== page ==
In 1648, a week after the Royalists had been decisively defeated by Colonel Horton at St Fagan's, 4 m.
Some of these were refounded, and the principal monastic remains now existing are those of the Benedictine priories at Rochester (1089), Folkestone (1095), Dover (1140); the Benedictine nunneries at Malling (time of William Rufus),Minster-in-Sheppey (1130), Higham (founded by King Stephen), and Davington (I 153); the Cistercian Abbey at Boxley (1146); the Cluniac abbey at Faversham (1147) and priory at Monks Horton (time of Henry II.), the preceptory of Knights Templars at Swingfield (time of Henry II.); the Premonstratensian abbey of St Radigund's, near Dover (1191); the first house of Dominicans in England at Canterbury (1221); the first Carmelite house in England, at Aylesford (1240); and the priory of Augustinian nuns at Dartford (1355).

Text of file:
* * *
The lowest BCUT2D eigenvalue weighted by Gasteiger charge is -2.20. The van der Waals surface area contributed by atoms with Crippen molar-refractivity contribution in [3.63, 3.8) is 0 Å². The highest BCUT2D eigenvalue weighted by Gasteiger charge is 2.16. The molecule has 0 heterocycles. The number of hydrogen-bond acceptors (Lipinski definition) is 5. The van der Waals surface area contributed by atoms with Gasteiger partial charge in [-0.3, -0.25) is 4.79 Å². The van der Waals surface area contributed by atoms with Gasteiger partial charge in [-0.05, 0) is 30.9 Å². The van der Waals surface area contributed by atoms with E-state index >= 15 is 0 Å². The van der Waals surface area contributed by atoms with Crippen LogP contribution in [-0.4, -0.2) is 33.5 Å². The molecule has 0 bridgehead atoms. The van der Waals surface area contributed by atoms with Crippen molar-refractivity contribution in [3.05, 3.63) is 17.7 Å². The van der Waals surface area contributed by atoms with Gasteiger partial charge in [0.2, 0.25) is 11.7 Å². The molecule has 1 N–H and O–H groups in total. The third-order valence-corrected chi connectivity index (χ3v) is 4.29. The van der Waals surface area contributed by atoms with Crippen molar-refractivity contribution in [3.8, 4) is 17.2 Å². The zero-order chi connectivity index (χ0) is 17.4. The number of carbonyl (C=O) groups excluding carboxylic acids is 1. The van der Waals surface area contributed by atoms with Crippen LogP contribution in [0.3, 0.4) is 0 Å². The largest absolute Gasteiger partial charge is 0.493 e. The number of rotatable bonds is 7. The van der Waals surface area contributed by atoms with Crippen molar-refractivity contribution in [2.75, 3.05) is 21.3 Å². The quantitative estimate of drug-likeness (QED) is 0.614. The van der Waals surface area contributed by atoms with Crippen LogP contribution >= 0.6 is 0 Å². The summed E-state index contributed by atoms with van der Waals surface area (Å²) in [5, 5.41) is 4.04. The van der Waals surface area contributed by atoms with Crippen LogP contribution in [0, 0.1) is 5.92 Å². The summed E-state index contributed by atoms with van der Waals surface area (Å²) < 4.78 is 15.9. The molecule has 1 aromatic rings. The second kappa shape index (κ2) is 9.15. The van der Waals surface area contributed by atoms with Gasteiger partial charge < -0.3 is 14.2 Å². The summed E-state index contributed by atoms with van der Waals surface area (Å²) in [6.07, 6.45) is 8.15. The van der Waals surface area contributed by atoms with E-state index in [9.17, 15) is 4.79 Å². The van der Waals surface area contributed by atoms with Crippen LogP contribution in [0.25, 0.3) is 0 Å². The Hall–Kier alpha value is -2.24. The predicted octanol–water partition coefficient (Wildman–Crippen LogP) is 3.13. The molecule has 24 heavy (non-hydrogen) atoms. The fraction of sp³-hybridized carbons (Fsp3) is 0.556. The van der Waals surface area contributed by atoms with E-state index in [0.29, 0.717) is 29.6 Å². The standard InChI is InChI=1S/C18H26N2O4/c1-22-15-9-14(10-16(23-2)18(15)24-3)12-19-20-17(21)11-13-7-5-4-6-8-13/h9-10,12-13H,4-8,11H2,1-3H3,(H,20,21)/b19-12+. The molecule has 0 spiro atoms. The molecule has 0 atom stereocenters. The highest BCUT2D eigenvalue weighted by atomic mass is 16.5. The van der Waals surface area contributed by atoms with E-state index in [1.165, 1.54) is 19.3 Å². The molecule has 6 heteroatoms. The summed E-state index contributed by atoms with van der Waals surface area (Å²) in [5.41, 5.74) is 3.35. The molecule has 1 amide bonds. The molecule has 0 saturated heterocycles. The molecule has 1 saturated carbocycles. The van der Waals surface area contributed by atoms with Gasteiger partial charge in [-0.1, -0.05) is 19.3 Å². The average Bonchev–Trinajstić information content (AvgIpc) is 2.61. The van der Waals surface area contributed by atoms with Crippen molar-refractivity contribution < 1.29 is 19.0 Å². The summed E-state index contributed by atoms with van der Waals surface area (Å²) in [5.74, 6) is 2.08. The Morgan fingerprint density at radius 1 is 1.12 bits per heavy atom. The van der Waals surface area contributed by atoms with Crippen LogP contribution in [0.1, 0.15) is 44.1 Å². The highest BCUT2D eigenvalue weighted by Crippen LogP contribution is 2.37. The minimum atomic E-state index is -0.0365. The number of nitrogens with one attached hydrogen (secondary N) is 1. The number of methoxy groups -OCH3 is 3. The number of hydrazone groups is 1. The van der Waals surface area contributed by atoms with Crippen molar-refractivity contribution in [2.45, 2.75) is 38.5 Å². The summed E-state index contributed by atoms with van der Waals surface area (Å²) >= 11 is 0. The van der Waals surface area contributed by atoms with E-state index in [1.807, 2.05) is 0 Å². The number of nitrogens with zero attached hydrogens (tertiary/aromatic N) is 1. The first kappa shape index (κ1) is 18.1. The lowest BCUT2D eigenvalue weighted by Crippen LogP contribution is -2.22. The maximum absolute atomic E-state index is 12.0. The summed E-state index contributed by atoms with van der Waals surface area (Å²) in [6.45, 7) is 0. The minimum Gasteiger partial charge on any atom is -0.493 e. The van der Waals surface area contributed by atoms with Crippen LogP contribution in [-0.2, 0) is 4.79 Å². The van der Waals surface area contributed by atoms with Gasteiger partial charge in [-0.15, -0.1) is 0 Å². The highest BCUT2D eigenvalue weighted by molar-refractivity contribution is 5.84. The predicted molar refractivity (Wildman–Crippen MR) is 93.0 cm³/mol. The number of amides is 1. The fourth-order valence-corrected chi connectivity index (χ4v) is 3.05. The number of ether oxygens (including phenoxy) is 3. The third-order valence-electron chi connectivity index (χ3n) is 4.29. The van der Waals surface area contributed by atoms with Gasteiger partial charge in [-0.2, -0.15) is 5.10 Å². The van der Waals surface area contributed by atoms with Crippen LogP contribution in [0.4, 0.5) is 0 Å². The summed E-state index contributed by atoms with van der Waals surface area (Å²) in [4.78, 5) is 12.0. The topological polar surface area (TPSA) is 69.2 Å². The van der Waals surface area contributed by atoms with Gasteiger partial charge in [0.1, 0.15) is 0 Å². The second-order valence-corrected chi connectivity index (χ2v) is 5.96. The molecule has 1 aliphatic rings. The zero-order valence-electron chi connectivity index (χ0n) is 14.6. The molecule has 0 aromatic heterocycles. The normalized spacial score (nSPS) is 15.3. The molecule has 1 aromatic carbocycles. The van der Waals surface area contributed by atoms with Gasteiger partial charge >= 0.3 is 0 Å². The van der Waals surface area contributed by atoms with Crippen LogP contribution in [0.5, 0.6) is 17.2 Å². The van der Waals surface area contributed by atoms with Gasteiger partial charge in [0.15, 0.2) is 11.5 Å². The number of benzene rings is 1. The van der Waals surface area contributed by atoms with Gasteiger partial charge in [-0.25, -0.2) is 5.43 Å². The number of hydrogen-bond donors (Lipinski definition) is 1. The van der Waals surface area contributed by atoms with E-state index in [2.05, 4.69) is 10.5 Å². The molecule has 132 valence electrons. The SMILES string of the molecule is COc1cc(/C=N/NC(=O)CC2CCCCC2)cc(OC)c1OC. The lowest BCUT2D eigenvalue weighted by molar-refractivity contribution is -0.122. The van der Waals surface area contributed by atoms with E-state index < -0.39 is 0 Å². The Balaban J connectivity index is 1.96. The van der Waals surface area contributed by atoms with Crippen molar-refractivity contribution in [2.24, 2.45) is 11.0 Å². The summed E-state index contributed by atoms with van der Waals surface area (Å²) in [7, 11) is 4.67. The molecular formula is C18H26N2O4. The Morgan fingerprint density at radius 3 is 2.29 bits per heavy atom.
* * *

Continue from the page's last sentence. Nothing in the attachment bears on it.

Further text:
WILLIAM PROUT (1785-1850), English chemist and physician, was born at Horton, Gloucestershire, on the 15th of January 1785, and died in London on the 9th of April 1850.
Brief English notes are furnished by Horton (Century Bible, 1901, from Zahn's standpoint) and J.
(1888, 2nd ed., 1899); Horton, in Expositor's Bible (1891); Wildeboer, in Marti's Kurz.
FosterBarham (1887), Margaret Armour (prose, 1897) and Alice Horton (1898).